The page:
Good job on the first fix!I was late to the party, but recently did a complete diag on the keyboard to ROM path and learned a lot. I recorded everything including testing the keyoard switches, testing the encoder input/output, and then the same with the ROM. It was quite an adventure, but really intersting. My only critique of your process was randomly shorting pins on the cable connectors isn't a good idea unless you're aware of the pins you're using. I'm pretty sure accidently shorting 5V to ground would have caused more problems. =)


Last seen: 7 months 3 weeks ago
Joined: Nov 2 2022 - 01:03
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I had an amber alps keyboard

I had an amber alps keyboard that came with an A2S4000 (happens sometimes).  The "9" key and the "return" key worked only intermittently.  The rest of the keys worked fine.  After flooding the keys with alcohol, the enter key essentially got "stuck on".  It would repeat the last key that was pressed (so it would start with enter key, then if I pressed another key, that key would repeat forever, etc.).  I had to literally desolder the enter key from the keyboard to get it to stop registering.  Re-soldered it and problem was intermittent for a bit.

Gave up for awhile.  After coming back, everything seemed to start working fine again.  Wondering if a.) the amber alps can get crap in them somehow over time or need a metal contact exercised and b.) can isoproprly trapped in the key cause it to register like a key press until the isopropyl evaporates which can take awhile inside of a keyswitch.

In any case,  I probably have a different problem than yours, but just wanted to mention in case it helps...  but you could try literally desoldering that control key from the keyboard to see what happens if you are so inclined.  I thought for sure I was going to have to find a replacement key encoder, but ended up not having to.  Any normally open switch can act as a replacement for testing.  Be gentle with the keyboard PCB, easy to damage the traces compared to modern PCB's anyway. 

Or maybe my encoder fixed itself after it got warmed up.  :-/

Last seen: 3 weeks 5 days ago
Joined: Aug 4 2015 - 14:30
Posts: 150
odingalt wrote:

It would repeat the last key that was pressed


I had the same thing a while ago.

As I remember I replaced a capacitor (can't remember which one) and it was fixed.


Last seen: 9 months 3 weeks ago
Joined: Jan 1 2021 - 09:56
Posts: 26
softwarejanitor wrote:It
softwarejanitor wrote:

It could be the ROM or it could be the AY-5-3600-PRO.  The former can be replaced with an EPROM.  The latter is unobtanium in its original form other than pulls from other motherboards.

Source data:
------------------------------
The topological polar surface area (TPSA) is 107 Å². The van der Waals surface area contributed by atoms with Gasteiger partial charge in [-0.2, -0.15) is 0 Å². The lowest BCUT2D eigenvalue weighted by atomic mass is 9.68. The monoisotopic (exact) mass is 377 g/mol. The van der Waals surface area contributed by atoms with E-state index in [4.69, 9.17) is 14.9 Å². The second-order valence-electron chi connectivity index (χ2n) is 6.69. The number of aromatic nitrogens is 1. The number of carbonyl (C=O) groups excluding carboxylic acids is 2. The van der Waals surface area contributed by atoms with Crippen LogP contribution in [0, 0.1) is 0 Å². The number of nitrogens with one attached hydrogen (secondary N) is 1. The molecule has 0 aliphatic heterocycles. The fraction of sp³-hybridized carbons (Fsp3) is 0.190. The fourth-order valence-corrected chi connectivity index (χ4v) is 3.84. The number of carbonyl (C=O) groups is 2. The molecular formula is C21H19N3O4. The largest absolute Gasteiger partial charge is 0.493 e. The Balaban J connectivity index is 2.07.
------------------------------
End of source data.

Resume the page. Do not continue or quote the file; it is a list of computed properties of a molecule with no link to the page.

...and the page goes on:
This is only half-right.


The AY-5-3600-PRO can be found from some chip brokers such as Quest Components (I recently purchased 5 NOS chips from them for about $60) but you're right that buying them from eBay sellers is a huge crapshoot. I rolled the dice on a set of 10 and they were all fakes, having been sanded down and re-etched ... with 2019 datecodes. 

However, as for having to program the AY-5-3600-PRO, or a requirement that it came from an Apple II/IIe/IIc: the encoder is designed to be paired with a ROM chip that provides the actual keycodes it transmits based on the keyboard matrix, and that's why the A2 needed a keyboard ROM. 

An AY-5-3600 (without the -PRO suffix) has been preprogrammed at General Instrument to match a specific keyboard matrix. You can see what that matrix is by looking at the datasheet (link at the end).

An AY-5-3600-PRO is "programmable" in the sense that it communicates directly with an EPROM which then provides the resulting ASCII code to the system's data bus. That's what made this chip so popular: it would take a keyboard matrix and turn it into a 9-bit binary number that, when used as the lookup address in an EPROM, provided the character code of the designer's choosing. 

Essentially, the encoder output sends a 9-bit binary number to the address lines of a connected EPROM, and the EPROM responds by sending whatever is at the resulting memory location out onto the data bus. 

For example, on the encoder, the resulting binary number that gets sent for a keypress of X4, Y6 without holding down shift or control is 000101101. That 9-bit number translates to a hexadecimal address of 02D, which, when connected to an EPROM, would refer to memory location 02D -- and whatever data was stored there becomes the data that the keyboard sends to the data bus. Thus, you can build the keyboard matrix yourself, and then simply program an EPROM to match.

It's a brilliant design, really. I wish that there were other chips like this one.

Here's the link to the full datasheet:

A lot of the other datasheets for this chip floating around out there only have the last three pages, which doesn't actually specify a lot of other details about the chip.